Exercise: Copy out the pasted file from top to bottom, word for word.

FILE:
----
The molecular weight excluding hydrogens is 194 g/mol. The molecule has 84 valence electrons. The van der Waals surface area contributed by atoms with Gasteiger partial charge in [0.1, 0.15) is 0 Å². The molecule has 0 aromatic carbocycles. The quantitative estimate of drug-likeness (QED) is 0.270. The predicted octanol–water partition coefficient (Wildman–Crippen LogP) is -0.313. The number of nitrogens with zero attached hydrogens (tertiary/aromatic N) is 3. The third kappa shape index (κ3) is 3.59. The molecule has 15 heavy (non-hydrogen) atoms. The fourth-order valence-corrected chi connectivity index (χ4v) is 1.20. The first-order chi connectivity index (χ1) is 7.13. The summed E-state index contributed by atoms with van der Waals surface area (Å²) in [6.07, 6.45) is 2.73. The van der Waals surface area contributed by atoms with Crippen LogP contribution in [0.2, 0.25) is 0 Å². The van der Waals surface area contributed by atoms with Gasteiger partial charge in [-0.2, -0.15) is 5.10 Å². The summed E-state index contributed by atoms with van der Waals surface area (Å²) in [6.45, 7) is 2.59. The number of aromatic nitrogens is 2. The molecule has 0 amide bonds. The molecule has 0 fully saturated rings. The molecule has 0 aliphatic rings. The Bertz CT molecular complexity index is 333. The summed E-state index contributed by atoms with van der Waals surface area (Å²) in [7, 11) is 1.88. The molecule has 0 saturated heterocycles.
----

The molecular weight excluding hydrogens is 194 g/mol. The molecule has 84 valence electrons. The van der Waals surface area contributed by atoms with Gasteiger partial charge in [0.1, 0.15) is 0 Å². The molecule has 0 aromatic carbocycles. The quantitative estimate of drug-likeness (QED) is 0.270. The predicted octanol–water partition coefficient (Wildman–Crippen LogP) is -0.313. The number of nitrogens with zero attached hydrogens (tertiary/aromatic N) is 3. The third kappa shape index (κ3) is 3.59. The molecule has 15 heavy (non-hydrogen) atoms. The fourth-order valence-corrected chi connectivity index (χ4v) is 1.20. The first-order chi connectivity index (χ1) is 7.13. The summed E-state index contributed by atoms with van der Waals surface area (Å²) in [6.07, 6.45) is 2.73. The van der Waals surface area contributed by atoms with Crippen LogP contribution in [0.2, 0.25) is 0 Å². The van der Waals surface area contributed by atoms with Gasteiger partial charge in [-0.2, -0.15) is 5.10 Å². The summed E-state index contributed by atoms with van der Waals surface area (Å²) in [6.45, 7) is 2.59. The number of aromatic nitrogens is 2. The molecule has 0 amide bonds. The molecule has 0 fully saturated rings. The molecule has 0 aliphatic rings. The Bertz CT molecular complexity index is 333. The summed E-state index contributed by atoms with van der Waals surface area (Å²) in [7, 11) is 1.88. The molecule has 0 saturated heterocycles.